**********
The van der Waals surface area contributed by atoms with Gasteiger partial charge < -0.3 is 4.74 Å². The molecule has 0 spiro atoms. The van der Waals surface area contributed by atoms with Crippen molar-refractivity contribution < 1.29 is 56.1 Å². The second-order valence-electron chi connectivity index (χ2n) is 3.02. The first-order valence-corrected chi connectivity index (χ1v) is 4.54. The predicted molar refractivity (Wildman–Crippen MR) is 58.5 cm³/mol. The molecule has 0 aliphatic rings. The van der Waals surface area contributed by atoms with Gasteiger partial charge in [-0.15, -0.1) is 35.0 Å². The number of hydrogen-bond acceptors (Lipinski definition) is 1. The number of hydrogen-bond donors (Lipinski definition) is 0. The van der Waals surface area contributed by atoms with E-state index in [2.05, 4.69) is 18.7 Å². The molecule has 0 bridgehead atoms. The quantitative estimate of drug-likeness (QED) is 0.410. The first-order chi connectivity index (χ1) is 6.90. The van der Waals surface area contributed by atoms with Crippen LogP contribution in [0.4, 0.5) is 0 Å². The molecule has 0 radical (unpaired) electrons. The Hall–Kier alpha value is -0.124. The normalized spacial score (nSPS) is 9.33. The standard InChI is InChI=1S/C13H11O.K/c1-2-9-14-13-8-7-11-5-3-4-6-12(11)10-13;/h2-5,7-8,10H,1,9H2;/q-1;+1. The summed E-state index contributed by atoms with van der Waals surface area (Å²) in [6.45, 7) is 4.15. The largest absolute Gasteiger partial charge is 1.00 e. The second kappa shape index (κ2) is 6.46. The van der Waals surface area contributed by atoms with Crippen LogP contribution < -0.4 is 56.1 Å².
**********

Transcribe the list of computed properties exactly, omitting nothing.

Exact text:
The van der Waals surface area contributed by atoms with Gasteiger partial charge < -0.3 is 4.74 Å². The molecule has 0 spiro atoms. The van der Waals surface area contributed by atoms with Crippen molar-refractivity contribution < 1.29 is 56.1 Å². The second-order valence-electron chi connectivity index (χ2n) is 3.02. The first-order valence-corrected chi connectivity index (χ1v) is 4.54. The predicted molar refractivity (Wildman–Crippen MR) is 58.5 cm³/mol. The molecule has 0 aliphatic rings. The van der Waals surface area contributed by atoms with Gasteiger partial charge in [-0.15, -0.1) is 35.0 Å². The number of hydrogen-bond acceptors (Lipinski definition) is 1. The number of hydrogen-bond donors (Lipinski definition) is 0. The van der Waals surface area contributed by atoms with E-state index in [2.05, 4.69) is 18.7 Å². The molecule has 0 bridgehead atoms. The quantitative estimate of drug-likeness (QED) is 0.410. The first-order chi connectivity index (χ1) is 6.90. The van der Waals surface area contributed by atoms with Crippen LogP contribution in [0.4, 0.5) is 0 Å². The molecule has 0 radical (unpaired) electrons. The Hall–Kier alpha value is -0.124. The normalized spacial score (nSPS) is 9.33. The standard InChI is InChI=1S/C13H11O.K/c1-2-9-14-13-8-7-11-5-3-4-6-12(11)10-13;/h2-5,7-8,10H,1,9H2;/q-1;+1. The summed E-state index contributed by atoms with van der Waals surface area (Å²) in [6.45, 7) is 4.15. The largest absolute Gasteiger partial charge is 1.00 e. The second kappa shape index (κ2) is 6.46. The van der Waals surface area contributed by atoms with Crippen LogP contribution < -0.4 is 56.1 Å².